Registering for Classes
You must be enrolled in a College Colloquium section to register for your remaining courses. You must also complete the Advising and Course Registration Questionnaire. This questionnaire gives us important information that we will use to make a draft schedule for you.
You will register for your remaining classes during a phone appointment. (If you do not have an appointment set, see the answer to question 2 under General Registration FAQ.) A typical appointment lasts between 15 and 45 minutes depending on your questions and preparation. The Advising Counselors will listen to your ideas for courses you'd like to take and offer a draft set of classes based on information from your Questionnaire. Then taking into account time conflicts, placement results, and availability you will be registered for your three remaining courses for the semester.
We welcome your active participation in selecting your classes. This site offers an introduction to general requirements, intended major requirements, and courses offered this semester. In preparation for your appointment, use these materials to choose several courses that you might want to take.
Overview of Willamette's educational requirements
As you consider which classes to enroll in for the fall semester, consider the following overview of Willamette's educational requirements:
- 124 credits are required for graduation
- Most courses are worth 4 credits
- Typical credit load is 16 credits taken in academic subjects, although you are considered to be a full-time student if you enroll in at least 12 credits in a semester
- May take up to 18 academic credits per semester before incurring an extra tuition charge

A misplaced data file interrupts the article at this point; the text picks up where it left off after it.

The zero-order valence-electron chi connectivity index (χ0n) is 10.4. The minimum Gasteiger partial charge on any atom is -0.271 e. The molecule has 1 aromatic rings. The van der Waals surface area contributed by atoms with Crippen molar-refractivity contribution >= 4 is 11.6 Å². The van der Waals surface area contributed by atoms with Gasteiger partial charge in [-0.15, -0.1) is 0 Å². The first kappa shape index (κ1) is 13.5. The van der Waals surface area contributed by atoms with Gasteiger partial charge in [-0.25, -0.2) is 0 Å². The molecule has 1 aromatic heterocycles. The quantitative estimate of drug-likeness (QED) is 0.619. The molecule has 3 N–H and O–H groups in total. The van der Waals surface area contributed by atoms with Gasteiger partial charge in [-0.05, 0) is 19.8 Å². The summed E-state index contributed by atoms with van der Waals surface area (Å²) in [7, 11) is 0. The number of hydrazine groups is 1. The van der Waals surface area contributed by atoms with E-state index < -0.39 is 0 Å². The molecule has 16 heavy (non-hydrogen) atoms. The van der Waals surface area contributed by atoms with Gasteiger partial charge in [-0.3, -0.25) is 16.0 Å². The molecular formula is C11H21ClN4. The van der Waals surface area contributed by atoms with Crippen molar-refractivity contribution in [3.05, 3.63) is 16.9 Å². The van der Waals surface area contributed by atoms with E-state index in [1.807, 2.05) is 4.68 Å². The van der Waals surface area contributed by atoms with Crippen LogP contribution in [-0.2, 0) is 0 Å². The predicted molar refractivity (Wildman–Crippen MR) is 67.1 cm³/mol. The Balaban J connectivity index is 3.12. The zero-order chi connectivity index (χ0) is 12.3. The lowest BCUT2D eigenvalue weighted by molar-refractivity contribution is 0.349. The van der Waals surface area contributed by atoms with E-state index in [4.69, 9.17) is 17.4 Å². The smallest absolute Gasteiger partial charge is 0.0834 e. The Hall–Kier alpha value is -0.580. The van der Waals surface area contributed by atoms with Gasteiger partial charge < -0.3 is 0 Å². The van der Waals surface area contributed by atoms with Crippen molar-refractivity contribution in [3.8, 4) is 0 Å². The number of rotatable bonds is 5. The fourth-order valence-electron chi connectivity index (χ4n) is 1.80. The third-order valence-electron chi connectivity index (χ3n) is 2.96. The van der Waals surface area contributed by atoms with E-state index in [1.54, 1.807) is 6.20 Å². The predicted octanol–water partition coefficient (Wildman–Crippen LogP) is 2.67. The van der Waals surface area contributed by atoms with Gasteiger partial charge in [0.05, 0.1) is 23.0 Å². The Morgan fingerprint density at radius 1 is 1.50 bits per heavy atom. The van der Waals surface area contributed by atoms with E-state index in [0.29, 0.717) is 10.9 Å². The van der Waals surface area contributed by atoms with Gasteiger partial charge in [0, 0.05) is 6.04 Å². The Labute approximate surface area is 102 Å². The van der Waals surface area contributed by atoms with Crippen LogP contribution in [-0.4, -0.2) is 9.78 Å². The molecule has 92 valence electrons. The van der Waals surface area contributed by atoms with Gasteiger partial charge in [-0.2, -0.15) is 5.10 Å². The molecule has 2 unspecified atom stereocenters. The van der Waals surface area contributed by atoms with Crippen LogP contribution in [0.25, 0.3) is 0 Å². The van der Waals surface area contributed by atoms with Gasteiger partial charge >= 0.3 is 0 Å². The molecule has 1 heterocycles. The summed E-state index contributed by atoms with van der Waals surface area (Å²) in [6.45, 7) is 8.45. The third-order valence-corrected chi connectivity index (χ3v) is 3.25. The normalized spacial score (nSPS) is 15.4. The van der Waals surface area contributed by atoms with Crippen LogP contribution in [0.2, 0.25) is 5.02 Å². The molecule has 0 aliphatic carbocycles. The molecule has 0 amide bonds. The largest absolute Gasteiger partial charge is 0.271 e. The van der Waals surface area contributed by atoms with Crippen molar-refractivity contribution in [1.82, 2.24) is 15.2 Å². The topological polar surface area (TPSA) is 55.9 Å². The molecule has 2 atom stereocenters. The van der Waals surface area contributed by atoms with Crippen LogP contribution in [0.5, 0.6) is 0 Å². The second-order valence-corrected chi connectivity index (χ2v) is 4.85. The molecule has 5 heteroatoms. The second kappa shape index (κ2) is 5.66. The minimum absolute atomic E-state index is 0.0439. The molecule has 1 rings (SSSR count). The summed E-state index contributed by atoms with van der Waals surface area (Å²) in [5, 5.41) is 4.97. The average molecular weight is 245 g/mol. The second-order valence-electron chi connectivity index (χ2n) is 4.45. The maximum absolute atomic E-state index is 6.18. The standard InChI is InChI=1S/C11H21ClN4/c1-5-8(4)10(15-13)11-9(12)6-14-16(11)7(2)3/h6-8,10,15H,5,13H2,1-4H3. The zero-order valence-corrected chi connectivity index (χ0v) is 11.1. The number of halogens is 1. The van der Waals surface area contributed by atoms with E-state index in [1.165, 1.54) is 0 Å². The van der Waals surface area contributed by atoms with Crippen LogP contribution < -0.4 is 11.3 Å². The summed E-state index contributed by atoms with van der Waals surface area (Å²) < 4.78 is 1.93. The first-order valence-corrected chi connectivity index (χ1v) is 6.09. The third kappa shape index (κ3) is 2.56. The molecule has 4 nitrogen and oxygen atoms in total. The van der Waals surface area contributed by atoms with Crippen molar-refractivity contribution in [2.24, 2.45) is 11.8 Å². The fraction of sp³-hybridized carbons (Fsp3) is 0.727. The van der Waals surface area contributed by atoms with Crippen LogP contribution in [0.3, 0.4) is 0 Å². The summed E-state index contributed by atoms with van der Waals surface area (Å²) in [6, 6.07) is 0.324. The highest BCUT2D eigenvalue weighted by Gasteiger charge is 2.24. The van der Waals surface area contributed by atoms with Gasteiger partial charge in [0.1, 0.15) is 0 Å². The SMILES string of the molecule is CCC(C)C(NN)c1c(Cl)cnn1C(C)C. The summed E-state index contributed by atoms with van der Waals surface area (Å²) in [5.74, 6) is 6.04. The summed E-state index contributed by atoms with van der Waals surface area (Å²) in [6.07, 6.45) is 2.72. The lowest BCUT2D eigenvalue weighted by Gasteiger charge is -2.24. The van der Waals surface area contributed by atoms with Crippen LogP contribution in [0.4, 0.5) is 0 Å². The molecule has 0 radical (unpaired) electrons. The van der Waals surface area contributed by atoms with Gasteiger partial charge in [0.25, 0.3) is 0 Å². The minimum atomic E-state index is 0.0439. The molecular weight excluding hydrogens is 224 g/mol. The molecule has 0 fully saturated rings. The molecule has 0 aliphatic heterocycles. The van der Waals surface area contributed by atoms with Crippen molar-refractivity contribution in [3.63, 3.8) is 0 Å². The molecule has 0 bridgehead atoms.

- Must complete Willamette's General Education Program
- Must complete the requirements for a major
- Must complete 84 credits outside of major department
- Incoming first-year students must take College Colloquium
- Roughly speaking one third of your courses will be for General Education, one third for your major, and one third will be elective. However, your particular balance between the categories may shift significantly depending on the major you select; AP, IB, or transfer credit;and previous experience in math and foreign language.
Three Basic Elements: general education, the major, and electives
- General education requirements are designed to expose you to a broad range of subjects and methods of investigation. Study in a language other than English, Distribution requirements, World Engagement, and the Writing Program are all part of general education. You will find a more detailed summary on the General Education Summary page.
- Whereas general education provides breadth, a major is designed to provide depth in a particular area of inquiry. Majors and major requirements can be found in the catalog or through the departmental sites.
- Finally, electives provide opportunities for you to select courses on the basis of personal interest.